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Shaparak Shajarizadeh said in a live broadcast shared widely on social media that she was sentenced to prison for opposing the compulsory hijab in Iran.

An Iranian woman who peacefully protested the obligatory hijab rule by removing her head scarf in public in Tehran in December says she has been sentenced to two years in prison in addition to an 18-year suspended prison term.

Shaparak Shajarizadeh also says she has left Iran to escape "injustices."

In a live broadcast shared widely on social media this week, Shajarizadeh said that she was sentenced to prison for opposing the compulsory hijab.

"This means that I will have to be silent for 20 years and not get involved in any activities," Shajarizadeh said on Instagram.

Prominent human rights lawyer Nasrin Sotoudeh who represented Shajarizadeh and other women arrested for opposing the compulsory hijab was arrested last month.

Shajarizadeh, 42, was released on bail in late April.

In a video posted online on July 9, she said she has left Iran.

"Due to the injustices in Iran's judicial system, I had to leave the country," she said.

Iranians Stand Up Against Hijab
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Earlier this year, Iranian authorities announced they had detained 29 women who removed their head scarves as part of a campaign against the country's mandatory Islamic dress code.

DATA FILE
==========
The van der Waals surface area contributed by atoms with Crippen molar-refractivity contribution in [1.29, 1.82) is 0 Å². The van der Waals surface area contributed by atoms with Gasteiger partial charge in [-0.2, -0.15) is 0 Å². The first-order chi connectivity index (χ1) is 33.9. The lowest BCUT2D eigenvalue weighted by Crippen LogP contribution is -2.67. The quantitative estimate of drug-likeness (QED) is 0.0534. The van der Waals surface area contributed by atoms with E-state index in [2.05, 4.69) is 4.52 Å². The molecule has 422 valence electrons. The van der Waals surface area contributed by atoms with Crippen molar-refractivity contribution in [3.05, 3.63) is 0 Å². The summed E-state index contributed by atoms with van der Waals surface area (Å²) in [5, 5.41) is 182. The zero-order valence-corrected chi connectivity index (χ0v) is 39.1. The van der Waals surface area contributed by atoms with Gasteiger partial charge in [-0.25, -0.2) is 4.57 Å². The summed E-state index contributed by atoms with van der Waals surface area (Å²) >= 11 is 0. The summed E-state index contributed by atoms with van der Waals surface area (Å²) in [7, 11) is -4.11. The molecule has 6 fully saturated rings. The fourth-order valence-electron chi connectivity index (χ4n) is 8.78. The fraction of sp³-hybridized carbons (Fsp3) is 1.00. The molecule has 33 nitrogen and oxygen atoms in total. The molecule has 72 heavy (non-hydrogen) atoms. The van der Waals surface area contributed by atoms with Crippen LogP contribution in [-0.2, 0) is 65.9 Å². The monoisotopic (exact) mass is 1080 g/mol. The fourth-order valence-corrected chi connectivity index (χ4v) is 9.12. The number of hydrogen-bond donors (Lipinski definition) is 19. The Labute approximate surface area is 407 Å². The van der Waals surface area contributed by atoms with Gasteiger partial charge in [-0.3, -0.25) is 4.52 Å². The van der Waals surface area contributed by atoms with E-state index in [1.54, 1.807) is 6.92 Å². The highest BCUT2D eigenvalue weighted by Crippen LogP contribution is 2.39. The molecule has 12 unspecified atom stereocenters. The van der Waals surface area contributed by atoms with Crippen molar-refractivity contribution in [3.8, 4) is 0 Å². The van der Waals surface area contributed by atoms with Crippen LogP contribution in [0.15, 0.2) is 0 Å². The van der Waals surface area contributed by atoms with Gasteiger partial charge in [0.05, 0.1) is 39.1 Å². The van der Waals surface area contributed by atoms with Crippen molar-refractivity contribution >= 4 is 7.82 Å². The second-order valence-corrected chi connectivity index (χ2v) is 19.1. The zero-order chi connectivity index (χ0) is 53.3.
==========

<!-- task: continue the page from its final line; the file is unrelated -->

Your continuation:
Police claimed the women had been "tricked" into removing their veil by a propaganda campaign being conducted by Iranians living abroad.

Women's dress has been heavily scrutinized in Iran since the 1979 revolution, when adherence to an Islamic dress code became compulsory.

The dress code dictates that women's hair and body must be covered in public.

Morality police launch regular crackdowns on those who are not fully respecting rules relating to the hijab.

With reporting by RFE/RL’s Radio Farda and AP
Dzmitry Halko came to the courtroom wearing a black short-sleeve shirt adorned with traditional Belarusian-Ukrainian embroidery patterns.

MINSK -- A Belarusian journalist known for his reports on the war in eastern Ukraine, where he was held by Russia-backed separatists in 2014, is being tried on a charge of assaulting a police officer.

Dzmitry Halko's trial began on July 10 at a court in Minsk.

Halko was arrested in April when entering Belarus from Ukraine, where he had been living for a few months.

Investigators say that Halko assaulted a police officer in December, breaking his mobile phone, when the officer came to his apartment in Minsk after neighbors complained about loud noises.

Halko denies the allegation, saying he did not assault the officer.

Halko, 38, came to the courtroom wearing a black short-sleeve shirt adorned with traditional Belarusian-Ukrainian embroidery patterns. The "vyshyvanka" has become a symbol of patriotism and resistance to Russia in Ukraine.

Halko is known for articles he wrote for a number of independent media outlets in Belarus and Ukraine.

After Russia seized control of Crimea and fomented separatism in the Donbas in 2014, Halko traveled to Ukraine and covered the conflict between Russia-backed separatists and government forces in the Donetsk and Luhansk region.

He was held for a time by the separatists and released later the same year.

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"Watchdog" is a blog with a singular mission -- to monitor the latest developments concerning human rights, civil society, and press freedom. We'll pay particular attention to reports concerning countries in RFE/RL's broadcast region.

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